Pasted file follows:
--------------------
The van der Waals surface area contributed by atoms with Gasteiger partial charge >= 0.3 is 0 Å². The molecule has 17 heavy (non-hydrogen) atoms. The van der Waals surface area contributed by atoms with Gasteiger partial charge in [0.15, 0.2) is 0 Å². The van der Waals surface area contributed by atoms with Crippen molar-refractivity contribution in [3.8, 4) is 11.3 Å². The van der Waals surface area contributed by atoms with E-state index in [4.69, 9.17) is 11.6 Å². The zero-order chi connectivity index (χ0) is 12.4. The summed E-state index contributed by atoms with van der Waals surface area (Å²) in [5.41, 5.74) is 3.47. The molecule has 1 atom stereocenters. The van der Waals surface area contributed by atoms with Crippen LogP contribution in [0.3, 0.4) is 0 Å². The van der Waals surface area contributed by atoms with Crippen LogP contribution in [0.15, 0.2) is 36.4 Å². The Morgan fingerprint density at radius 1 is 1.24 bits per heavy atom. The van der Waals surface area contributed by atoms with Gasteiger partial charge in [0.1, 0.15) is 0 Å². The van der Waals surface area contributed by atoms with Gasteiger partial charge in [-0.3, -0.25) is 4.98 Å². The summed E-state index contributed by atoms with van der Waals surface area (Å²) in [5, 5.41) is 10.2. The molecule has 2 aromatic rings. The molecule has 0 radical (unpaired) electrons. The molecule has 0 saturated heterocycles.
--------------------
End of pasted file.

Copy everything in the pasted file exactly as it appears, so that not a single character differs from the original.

The van der Waals surface area contributed by atoms with Gasteiger partial charge >= 0.3 is 0 Å². The molecule has 17 heavy (non-hydrogen) atoms. The van der Waals surface area contributed by atoms with Gasteiger partial charge in [0.15, 0.2) is 0 Å². The van der Waals surface area contributed by atoms with Crippen molar-refractivity contribution in [3.8, 4) is 11.3 Å². The van der Waals surface area contributed by atoms with E-state index in [4.69, 9.17) is 11.6 Å². The zero-order chi connectivity index (χ0) is 12.4. The summed E-state index contributed by atoms with van der Waals surface area (Å²) in [5.41, 5.74) is 3.47. The molecule has 1 atom stereocenters. The van der Waals surface area contributed by atoms with Crippen LogP contribution in [0.3, 0.4) is 0 Å². The van der Waals surface area contributed by atoms with Crippen LogP contribution in [0.15, 0.2) is 36.4 Å². The Morgan fingerprint density at radius 1 is 1.24 bits per heavy atom. The van der Waals surface area contributed by atoms with Gasteiger partial charge in [0.1, 0.15) is 0 Å². The van der Waals surface area contributed by atoms with Gasteiger partial charge in [-0.3, -0.25) is 4.98 Å². The summed E-state index contributed by atoms with van der Waals surface area (Å²) in [5, 5.41) is 10.2. The molecule has 2 aromatic rings. The molecule has 0 radical (unpaired) electrons. The molecule has 0 saturated heterocycles.